• The number of engineering degrees is far less important than the quality of those degrees and on quality the United States still leads by a vast margin. Ray, were you not familiar with the Duke report or did you just choose to ignore it in favor of making your case?

4. The U.S. is failing at science and math education. A stark assessment of the U.S. failure in science and math education was made by U.S. Sen. Kay Bailey Hutchinson (R-Texas) at a Senate hearing in May, when she compared the performance of students in Texas to those in China. Wow, if a politician says it, it must be true! More seriously, if the United States is failing so bad in education, why does it seem like everyone in China with money is trying to figure out how to send their children to school in the United States?

5. China is getting U.S. technology, all of it. In 2008, Sony Corp. closed what was identified as the last television manufacturing plant in the U.S., in Westmoreland, Pa. It shifted work to an assembly plant in Mexico, but the vast majority of TVs’ electronics components are made in Asia. (Dell sources $25 billion annually alone in components from China, for example).  
This just about cinches it, I guess. If the United States is losing television manufacturing then it must be falling behind on the newest technology.

I am NOT saying China is not moving forward with its technology and I am NOT guaranteeing China may not some day surpass the United States on this. But I am saying that Ray’s arguments are no different than the arguments that were being made about Russia in the 1960s and about Japan in the 1980s and neither country is really anywhere these days on the technology map.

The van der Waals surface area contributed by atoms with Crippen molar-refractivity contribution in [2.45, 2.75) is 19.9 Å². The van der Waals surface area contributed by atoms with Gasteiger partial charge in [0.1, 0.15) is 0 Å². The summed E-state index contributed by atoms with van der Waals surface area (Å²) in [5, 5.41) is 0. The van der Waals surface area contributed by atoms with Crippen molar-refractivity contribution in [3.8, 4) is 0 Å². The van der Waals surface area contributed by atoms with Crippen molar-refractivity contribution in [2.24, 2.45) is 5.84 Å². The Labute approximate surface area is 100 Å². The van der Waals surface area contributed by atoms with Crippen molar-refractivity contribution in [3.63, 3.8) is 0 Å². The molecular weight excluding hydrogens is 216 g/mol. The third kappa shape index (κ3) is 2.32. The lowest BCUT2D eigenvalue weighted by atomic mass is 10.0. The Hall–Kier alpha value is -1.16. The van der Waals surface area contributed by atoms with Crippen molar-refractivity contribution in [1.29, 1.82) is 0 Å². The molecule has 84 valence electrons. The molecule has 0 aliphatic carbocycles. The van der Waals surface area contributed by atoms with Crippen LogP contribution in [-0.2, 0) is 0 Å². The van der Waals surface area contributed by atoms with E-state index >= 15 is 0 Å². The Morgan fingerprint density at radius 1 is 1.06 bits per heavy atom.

In the end, if I had to choose a country that will be the leader in technology ten, twenty, thirty and fifty years from now I would be looking more for the country that welcomes diversity (and I use that word in the most purely capitalistic least mamby-pamby way possible) in its population/people and in its ideas over a country with a government that decrees innovation will start happening now.

What do you think?

UPDATE: Just discovered an excellent post by GE Anderson over at ChinaBizGov, America is rotten; China is awesome, also taking this same article to task. Anderson describes its conclusions as “way overdrawn” and he too focuses on how it puts quantity over quality:

This is very much an issue of quality vs quantity. I spent two years teaching at universities in China, and I continue to maintain close touch with the academic community there. While China is indeed turning out math and science whizzes up through high school level (the average middle schooler can plot the trajectory of a non-guided missile), nothing is being done to nurture the kind of creative and critical thinking that produces innovation.

Furthermore, among the engineers earning degrees in China, very few of them have a passion for what they are learning. It doesn’t bother me that a relative handful of students in the US are choosing the sciences as long as the vast majority of these students love what they’re doing and eventually find their ways to Silicon Valley, Austin, TX or other similar clusters of talent. Again, this is where the innovation comes from.

Anderson does toss out the proverbial bone, by noting that this article “may have been intended somewhat as hyperbole to shock our leaders into action.”

Yeah sure. Whatever.